By Staff Sgt. Luke KoladishOctober 13, 2009
Multi-National Corps-Iraq Surgeon Col. Dallas W. Homas and his office are partnering with members of the Iraqi Ministry of Health and Iraqi Ground Forces Command to improve medical capabilities of Iraqi military and civilian physicians.
"You think about security being the overarching umbrella that keeps everything going in Iraq and as we transition out of the cities and security is more and more falling on the shoulders of the Iraqi Security Forces, what is it that enables any uniformed person to walk out there in harm's way'" Homas said. "Same for them as it is for us, we think that if we get injured in the line of duty, that somebody's going to come up help us and save our lives."
The senior medical advisor to both Multi-National Force-Iraq and MNC-I commanding generals aid he believes loyalty and competency will be enhanced in the Iraqi Army if the soldiers know they are going to be cared for on the battlefield.
"At the Corps level our primary partnering focus with the IGFC is to help them develop a competent health care system for the Iraqi Army," Homas said.
Within the surgeon's office there is a cell dedicated to partnering with the IGFC. Lt. Col. Robert Maxham is the U.S. Army advisor to the IGFC surgeon with whom he meets several days a week.
"I train and work with him on surgeon's staff taskings such as maintaining accountability oversight of subordinate units and manning capabilities" Maxham said.
The Corps Surgeon office is working through the transition teams to address the issues of medical logistical management and distribution.
"The few doctors that do exist in the IGFC reach for a gauze sponge to treat a patient and it's not there," Homas said. "The sponge is in an Iraqi warehouse."
The teams provide assessments on the medical capabilities within their respective areas as well as class eight supply issues.
"I believe the transition teams on the ground are instrumental to the partnership process," Maxham said.
"One of the most common issues is that the clinics don't know how to order Class VIII (medical) supplies and monitor their request," he added. "The IGFC and division level health care providers are working hard; they want to see their medical system improve."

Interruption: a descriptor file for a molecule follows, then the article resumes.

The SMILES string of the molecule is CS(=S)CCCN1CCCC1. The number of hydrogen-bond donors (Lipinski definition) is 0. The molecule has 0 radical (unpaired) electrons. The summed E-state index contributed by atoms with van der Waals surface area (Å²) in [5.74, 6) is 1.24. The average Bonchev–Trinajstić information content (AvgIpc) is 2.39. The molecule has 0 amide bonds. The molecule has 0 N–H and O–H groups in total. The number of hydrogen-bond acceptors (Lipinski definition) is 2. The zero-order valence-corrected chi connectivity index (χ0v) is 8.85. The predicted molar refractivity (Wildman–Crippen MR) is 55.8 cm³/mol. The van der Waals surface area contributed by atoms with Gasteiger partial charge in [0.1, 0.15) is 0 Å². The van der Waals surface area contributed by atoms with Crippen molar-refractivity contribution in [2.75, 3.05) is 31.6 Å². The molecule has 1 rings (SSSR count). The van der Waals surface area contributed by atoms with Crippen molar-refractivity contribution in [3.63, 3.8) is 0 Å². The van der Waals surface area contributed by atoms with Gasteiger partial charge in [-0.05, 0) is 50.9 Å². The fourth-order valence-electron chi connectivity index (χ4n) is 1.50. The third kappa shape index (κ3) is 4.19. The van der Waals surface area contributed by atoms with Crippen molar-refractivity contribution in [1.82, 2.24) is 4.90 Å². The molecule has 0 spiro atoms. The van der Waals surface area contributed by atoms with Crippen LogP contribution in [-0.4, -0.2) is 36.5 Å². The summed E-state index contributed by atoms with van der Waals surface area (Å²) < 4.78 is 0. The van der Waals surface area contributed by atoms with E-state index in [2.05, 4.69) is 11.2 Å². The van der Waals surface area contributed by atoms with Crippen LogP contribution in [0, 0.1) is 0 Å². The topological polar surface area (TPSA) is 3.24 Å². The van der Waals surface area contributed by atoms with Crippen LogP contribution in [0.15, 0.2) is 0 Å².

Homas said organizing the warehouse, inventorying the supplies and distributing them to the troops will be a major step forward in enhancing the development of a competent healthcare system for the Iraqi Army.
On the civil capacity side, the MNC-I surgeon is coordinating the efforts of the corps assets.
"My goal is to focus (them) into a unified effort across Iraq that attempts to service stated priorities of the ministry of health," Homas explained.
He said the number one priority of the MOH was to decrease infant mortality in Iraq. One of the goals of the partnership is to address the issue in every nationwide engagement with civilian leaders and medical professionals.
"Another of the objectives of the government of Iraq was to enhance the status of women in society," he added. "I melded those two together and suggested we do a national-level midwife program."
In a very physician centric health care system there are few physician assistants, and a nearly nonexistent nursing program. Midwifes, however, are accepted in Iraq because they are seen as helping women fulfill the traditional role of having babies, Homas said.
Division surgeons are now armed with a course of instruction on midwifery. They are ready to work with 20 or 30 women from an Iraqi village to greatly increase the percentage of live births.
"In that way I can get after one of the governmental level priorities, with a medical focus, dispersed nationally," Homas said.
Previous civil capacity engagements have been high energy advanced techniques but unfortunately many physicians don't have the medical logistic capabilities to carry out procedures such as advanced laparoscopic surgery, he said.
"I want sustainability, I want to get after government-level programs," Homas stressed.
The surgeon's office has also begun working with the Iraqi business program to have women become potters to make clay pot water filtration systems for home use.
"Diarrheal diseases are thought to cause upward of 50 percent of infant mortality," said Homas.
Even though there have been many clean water programs through the ministry of water and supported by the corps of engineers, clean water remains an issue, he said.
"What we were finding was that the water treatment plants were being built and the water distribution was being laid, but it wasn't getting out to the individual house," he said. "People were tapping into the line to get water which resulted in contamination. "
Even though combat forces have withdrawn from the cities, U.S. physicians are still engaged with the Tikrit Teaching Hospital. Iraqi physicians continue to partner with military doctors in Balad and around the country. Health care remains an important part of U.S. forces partnership with Iraq as they draw down.
"I truly admire the Iraqi doctors, when you think of what they face on a daily basis, the trauma, the bombs, the injuries," Homas said.
"Virtually all of the Iraqi doctors I meet are passionate about doing their job and wanting to do it better. They know what right looks like and they are willing to fight and scratch their way there."